Not long after the white smoke emerged from the Sistine Chapel last week, a giant Vatican flag appeared outside of St. John Vianney Seminary residence hall.
To take part in the celebrations of electing a new pope, seminarian students Sam O’Donnell, James Downey, Joseph Wright and Cole Daily decided to make a 60-foot by 30-foot Vatican flag.
“When we found out that the pope was going to resign, we wanted to have a celebration that would live up to the proportions of the one they had when Pope Benedict was elected, to use as a tool for evangelization,” O’Donnell said.
Four seminarians hung the flag as soon as white smoke billowed. It covered almost 80 percent of the windows outside of SJV, blocking the sunlight that enters the dorm as well as window exits, which didn’t bother O’Donnell.
“I don’t think we had any concerns regarding safety,” O’Donnell said. “We were just trusting in the Holy Spirit to provide for us.”
Father Paul Gitter, SJV spiritual director, was impressed by the flag.
“I thought it was fantastic,” Gitter said. “It was just incredible what they accomplished. We knew they were planning things for the conclave, but it was a surprise to us because we saw what everybody else saw.”
Sophomore Ashley Barutt said she was surprised that the seminarians made the flag themselves.
“I think that’s pretty cool,” Barutt said. “I thought all of it was exciting to see. (There is) nothing wrong with a little celebrating, especially when you have something to celebrate.”
The main safety concern about hanging the flag wasn’t with the size of the flag itself, but the way students physically hung it up, Downey said.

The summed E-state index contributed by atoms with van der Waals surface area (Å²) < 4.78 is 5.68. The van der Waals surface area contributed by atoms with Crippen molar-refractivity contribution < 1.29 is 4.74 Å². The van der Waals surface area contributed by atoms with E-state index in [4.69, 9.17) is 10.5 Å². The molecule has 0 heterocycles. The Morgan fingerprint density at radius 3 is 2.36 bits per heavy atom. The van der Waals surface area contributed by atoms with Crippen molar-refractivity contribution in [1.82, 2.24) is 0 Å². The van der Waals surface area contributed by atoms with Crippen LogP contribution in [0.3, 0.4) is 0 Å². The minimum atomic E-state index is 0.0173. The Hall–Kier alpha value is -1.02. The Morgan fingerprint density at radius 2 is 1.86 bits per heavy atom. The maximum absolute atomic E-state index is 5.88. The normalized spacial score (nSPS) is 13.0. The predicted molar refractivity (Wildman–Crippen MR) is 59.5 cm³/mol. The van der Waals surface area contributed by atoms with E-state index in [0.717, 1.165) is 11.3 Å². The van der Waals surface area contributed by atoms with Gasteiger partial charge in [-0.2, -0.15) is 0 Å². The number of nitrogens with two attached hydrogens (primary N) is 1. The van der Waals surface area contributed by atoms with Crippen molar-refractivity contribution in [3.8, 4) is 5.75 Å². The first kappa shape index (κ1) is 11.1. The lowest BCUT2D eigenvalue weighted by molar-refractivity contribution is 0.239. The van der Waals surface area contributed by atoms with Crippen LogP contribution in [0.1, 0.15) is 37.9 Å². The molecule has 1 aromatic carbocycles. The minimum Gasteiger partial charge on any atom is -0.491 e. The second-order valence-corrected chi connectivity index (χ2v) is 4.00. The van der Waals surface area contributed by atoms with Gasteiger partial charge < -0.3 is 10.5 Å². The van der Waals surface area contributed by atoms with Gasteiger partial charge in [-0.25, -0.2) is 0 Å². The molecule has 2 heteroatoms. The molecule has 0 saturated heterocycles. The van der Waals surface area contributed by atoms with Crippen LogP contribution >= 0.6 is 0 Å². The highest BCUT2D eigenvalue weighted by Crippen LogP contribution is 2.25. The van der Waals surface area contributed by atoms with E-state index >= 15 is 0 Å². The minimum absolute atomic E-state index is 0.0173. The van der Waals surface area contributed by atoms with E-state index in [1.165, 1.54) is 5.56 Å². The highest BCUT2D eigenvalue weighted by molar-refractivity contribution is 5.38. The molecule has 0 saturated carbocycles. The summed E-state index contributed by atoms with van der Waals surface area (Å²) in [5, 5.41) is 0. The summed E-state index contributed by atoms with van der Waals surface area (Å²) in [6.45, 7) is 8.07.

“The only safety concern I ever had with the flag was the points where I was hanging out of the fifth floor window with just an ankle locked in the bed frame,” Downey said.
St. Thomas’ Residence Life handbook states “residents may not sit in or lean out of windows or pass people or objects through windows at any time,” but since SJV’s residence hall is technically owned by the diocese, some university policies don’t apply.
The Vatican flag was held in place by ropes, which ran across the fifth floor windows and then taped to bed frames inside individual’s dorm rooms. Although the flag’s support seemed to be durable, it couldn’t stand the gusts of Minnesota wind.
“I was in my room reading, and I heard this sound,” Wright said. “I looked around and then all of the sudden, daylight floods into my room and it was one of those really blinding moments. The corner had been torn off.”
The seminarians didn’t feel the need to take down the flag, so they made the decision to repair it by hanging out of their windows again.
“We stapled it down between the yellow and the white tarp after Joe heard a pah-pah-pah-pah-POW!” Downey said. “I took out the screen and kind of held on as much as I could while leaning out of the window.”
Gitter said he also didn’t think the flag was a safety concern.
“We have plenty of emergency exits in the building,” Gitter said. “There would be no difficulty for people to exit if necessary.”
After working hard on making and maintaining the Vatican flag, the four seminarian students want to keep it and pass it on to future seminarians so they will have the opportunity to use it as well.
“We’re going to save the flag and use it sparingly in the future” O’Donnell said. “We don’t want it to become something that is overused, mostly just for big events like the election of a new pope, which hopefully won’t happen for quite awhile now.”
Anne Becken can be reached at email@example.com.